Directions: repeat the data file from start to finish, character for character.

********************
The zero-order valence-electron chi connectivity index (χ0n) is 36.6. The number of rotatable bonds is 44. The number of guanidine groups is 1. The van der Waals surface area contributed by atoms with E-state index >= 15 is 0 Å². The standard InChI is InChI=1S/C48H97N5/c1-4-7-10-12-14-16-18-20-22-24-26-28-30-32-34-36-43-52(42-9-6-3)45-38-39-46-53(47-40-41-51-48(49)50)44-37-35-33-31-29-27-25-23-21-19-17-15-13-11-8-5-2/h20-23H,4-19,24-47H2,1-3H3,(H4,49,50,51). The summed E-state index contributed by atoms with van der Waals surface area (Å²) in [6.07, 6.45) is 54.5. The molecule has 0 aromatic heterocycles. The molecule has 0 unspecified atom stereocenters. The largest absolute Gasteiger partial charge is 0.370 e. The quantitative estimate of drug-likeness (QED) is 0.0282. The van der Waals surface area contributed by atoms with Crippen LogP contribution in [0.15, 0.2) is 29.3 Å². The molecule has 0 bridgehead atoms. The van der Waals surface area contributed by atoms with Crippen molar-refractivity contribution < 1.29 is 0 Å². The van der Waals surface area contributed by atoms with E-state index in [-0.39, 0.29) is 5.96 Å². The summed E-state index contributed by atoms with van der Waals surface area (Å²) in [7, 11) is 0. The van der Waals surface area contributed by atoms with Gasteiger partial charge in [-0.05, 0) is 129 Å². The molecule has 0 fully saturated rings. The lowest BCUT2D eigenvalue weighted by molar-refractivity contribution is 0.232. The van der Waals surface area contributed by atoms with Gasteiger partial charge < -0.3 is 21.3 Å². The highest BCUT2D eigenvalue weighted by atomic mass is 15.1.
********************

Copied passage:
The zero-order valence-electron chi connectivity index (χ0n) is 36.6. The number of rotatable bonds is 44. The number of guanidine groups is 1. The van der Waals surface area contributed by atoms with E-state index >= 15 is 0 Å². The standard InChI is InChI=1S/C48H97N5/c1-4-7-10-12-14-16-18-20-22-24-26-28-30-32-34-36-43-52(42-9-6-3)45-38-39-46-53(47-40-41-51-48(49)50)44-37-35-33-31-29-27-25-23-21-19-17-15-13-11-8-5-2/h20-23H,4-19,24-47H2,1-3H3,(H4,49,50,51). The summed E-state index contributed by atoms with van der Waals surface area (Å²) in [6.07, 6.45) is 54.5. The molecule has 0 aromatic heterocycles. The molecule has 0 unspecified atom stereocenters. The largest absolute Gasteiger partial charge is 0.370 e. The quantitative estimate of drug-likeness (QED) is 0.0282. The van der Waals surface area contributed by atoms with Crippen LogP contribution in [0.15, 0.2) is 29.3 Å². The molecule has 0 bridgehead atoms. The van der Waals surface area contributed by atoms with Crippen molar-refractivity contribution < 1.29 is 0 Å². The van der Waals surface area contributed by atoms with E-state index in [-0.39, 0.29) is 5.96 Å². The summed E-state index contributed by atoms with van der Waals surface area (Å²) in [7, 11) is 0. The van der Waals surface area contributed by atoms with Gasteiger partial charge in [-0.05, 0) is 129 Å². The molecule has 0 fully saturated rings. The lowest BCUT2D eigenvalue weighted by molar-refractivity contribution is 0.232. The van der Waals surface area contributed by atoms with Gasteiger partial charge < -0.3 is 21.3 Å². The highest BCUT2D eigenvalue weighted by atomic mass is 15.1.